PL stakeholders unanimously back return to training
Premier League footballers will resume training from tomorrow (19 May), the first step towards resuming the English top division season following the novel coronavirus (Covid-19)-enforced shutdown.
Shareholders voted unanimously in favour of the return to small-group training, which enables squads to train while maintaining social distancing. This has been agreed in consultation with players, managers, club doctors, independent experts and the government.
At this stage, full-contact training – such as tackling – will not be permitted.
A consultation with players, the Professional Footballers Association and the League Managers Association will continue, in order to develop protocols for full-contact play.
The Premier League said strict medical protocols will ensure all players can train in the safest possible environment.
“The health and wellbeing of all participants is the Premier League’s priority, and the safe return to training is a step-by-step process,” the league said.
The Premier League has been suspended since 13 March, originally until 3 April, after a number of players and managers tested positive for Covid-19. The UK government’s measures to ease lockdown make a return before 1 June impossible, though all teams have committed to finishing the season.
As of 13 March, Liverpool topped the league on 82 points, 25 ahead of second-placed Manchester City. Bournemouth, Aston Villa and Norwich City occupy the relegation places.
While football governing bodies in countries such as France, Belgium and the Netherlands have all ended their seasons early, England, Italy and Spain remain set on playing the final games of the 2019-20 campaign. Germany’s Bundesliga, meanwhile, played its first round of fixtures since lockdown over the weekend.
In related news, the Scottish Premier League season has been concluded, with Celtic declared champions for the ninth season in a row, and bottom-placed Heart of Midlothian relegated.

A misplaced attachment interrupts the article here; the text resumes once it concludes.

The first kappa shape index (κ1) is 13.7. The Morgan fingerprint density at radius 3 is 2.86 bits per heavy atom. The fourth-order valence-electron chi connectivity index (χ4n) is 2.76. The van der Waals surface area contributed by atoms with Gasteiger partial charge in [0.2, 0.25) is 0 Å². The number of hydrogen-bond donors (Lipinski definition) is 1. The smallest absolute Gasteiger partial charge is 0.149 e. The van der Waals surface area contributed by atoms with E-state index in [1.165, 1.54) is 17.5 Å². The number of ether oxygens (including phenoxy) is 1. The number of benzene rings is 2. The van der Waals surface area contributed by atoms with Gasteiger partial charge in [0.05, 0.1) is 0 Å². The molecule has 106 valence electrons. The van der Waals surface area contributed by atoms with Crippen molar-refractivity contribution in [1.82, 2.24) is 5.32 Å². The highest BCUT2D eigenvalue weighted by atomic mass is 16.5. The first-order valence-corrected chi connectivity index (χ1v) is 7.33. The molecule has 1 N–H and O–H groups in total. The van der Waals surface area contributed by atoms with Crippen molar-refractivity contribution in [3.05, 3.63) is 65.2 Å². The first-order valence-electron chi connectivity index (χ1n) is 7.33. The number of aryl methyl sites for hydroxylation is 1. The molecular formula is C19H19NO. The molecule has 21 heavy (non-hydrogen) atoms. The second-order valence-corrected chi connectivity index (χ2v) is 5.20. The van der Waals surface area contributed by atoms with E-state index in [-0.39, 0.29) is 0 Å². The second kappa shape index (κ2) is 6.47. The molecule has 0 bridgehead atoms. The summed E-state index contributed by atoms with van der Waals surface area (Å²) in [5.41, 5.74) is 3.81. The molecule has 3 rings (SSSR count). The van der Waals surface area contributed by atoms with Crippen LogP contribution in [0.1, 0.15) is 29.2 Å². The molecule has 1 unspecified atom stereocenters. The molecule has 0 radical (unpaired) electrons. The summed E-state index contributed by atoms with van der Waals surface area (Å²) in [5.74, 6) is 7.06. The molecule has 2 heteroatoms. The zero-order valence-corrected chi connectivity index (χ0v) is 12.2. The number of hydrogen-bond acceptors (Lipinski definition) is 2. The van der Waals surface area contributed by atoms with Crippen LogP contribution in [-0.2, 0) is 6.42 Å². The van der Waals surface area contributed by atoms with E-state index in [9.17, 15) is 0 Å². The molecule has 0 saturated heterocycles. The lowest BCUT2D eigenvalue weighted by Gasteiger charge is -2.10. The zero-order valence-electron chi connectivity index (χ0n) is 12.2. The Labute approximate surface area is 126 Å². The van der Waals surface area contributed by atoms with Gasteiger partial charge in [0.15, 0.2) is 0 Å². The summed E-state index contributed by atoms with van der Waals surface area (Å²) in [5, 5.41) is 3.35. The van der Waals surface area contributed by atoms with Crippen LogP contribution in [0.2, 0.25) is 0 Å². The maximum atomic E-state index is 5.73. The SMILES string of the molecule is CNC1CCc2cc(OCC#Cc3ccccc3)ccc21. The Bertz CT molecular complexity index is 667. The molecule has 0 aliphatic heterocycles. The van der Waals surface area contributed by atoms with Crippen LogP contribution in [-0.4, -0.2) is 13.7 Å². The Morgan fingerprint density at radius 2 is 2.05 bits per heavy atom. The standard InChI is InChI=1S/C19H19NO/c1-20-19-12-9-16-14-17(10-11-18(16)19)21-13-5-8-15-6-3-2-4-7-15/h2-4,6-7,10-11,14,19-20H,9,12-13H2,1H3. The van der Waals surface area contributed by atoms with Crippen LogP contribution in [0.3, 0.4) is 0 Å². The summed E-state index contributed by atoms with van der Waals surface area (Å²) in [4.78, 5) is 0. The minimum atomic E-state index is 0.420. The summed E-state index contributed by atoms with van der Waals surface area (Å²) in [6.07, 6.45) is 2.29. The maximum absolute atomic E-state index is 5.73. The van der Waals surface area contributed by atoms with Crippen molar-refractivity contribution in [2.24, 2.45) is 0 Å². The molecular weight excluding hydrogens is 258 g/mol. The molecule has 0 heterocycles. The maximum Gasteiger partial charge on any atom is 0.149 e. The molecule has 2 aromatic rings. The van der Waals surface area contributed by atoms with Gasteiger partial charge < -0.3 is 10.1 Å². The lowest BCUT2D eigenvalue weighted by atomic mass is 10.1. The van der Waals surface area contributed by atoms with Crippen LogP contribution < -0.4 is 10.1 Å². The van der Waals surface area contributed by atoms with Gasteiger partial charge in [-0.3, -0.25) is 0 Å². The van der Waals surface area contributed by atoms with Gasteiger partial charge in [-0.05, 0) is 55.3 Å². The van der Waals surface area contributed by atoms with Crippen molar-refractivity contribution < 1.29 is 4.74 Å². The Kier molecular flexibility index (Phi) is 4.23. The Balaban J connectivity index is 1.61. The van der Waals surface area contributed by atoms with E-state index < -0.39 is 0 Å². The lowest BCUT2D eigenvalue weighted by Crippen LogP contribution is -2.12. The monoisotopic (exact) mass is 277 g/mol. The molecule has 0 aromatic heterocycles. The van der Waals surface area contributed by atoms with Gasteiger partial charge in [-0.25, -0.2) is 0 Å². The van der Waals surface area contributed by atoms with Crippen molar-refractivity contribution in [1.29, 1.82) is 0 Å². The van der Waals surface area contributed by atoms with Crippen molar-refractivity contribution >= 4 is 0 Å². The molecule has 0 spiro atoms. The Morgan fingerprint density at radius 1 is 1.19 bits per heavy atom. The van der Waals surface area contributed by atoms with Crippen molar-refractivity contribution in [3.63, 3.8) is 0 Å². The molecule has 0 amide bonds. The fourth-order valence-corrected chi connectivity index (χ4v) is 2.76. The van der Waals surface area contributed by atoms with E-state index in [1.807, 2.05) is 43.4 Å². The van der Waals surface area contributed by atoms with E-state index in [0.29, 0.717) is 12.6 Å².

“Firstly, I would like to take this opportunity to officially congratulate Celtic on their achievement of winning the Ladbrokes Premiership this season, and also to sincerely commiserate with Hearts on their relegation,” Scottish Professional Football League (SPFL) chair Murdoch MacLennan said.
“We would all have rather seen the league season played out on pitches, in stadiums and in front of supporters,” MacLennan continued. “This is not the way anybody involved with Scottish football would have wanted to conclude the league season but, given the grave and unprecedented circumstances that we are facing, the board has agreed that it is the only practical way forward.
He added that government-imposed restrictions and concerns over player safety meant an early end to the season was the only option.
While SPFL chief executive Neil Doncaster said all clubs were of the “clear and unanimous view” that the season had to end early, Hearts have submitted a resolution to restructure the Scottish leagues, which would see it avoid relegation.
Should this be rejected, it warned that it would pursue legal action, saying the costs of litigation would be far outweighed by the financial impact of relegation.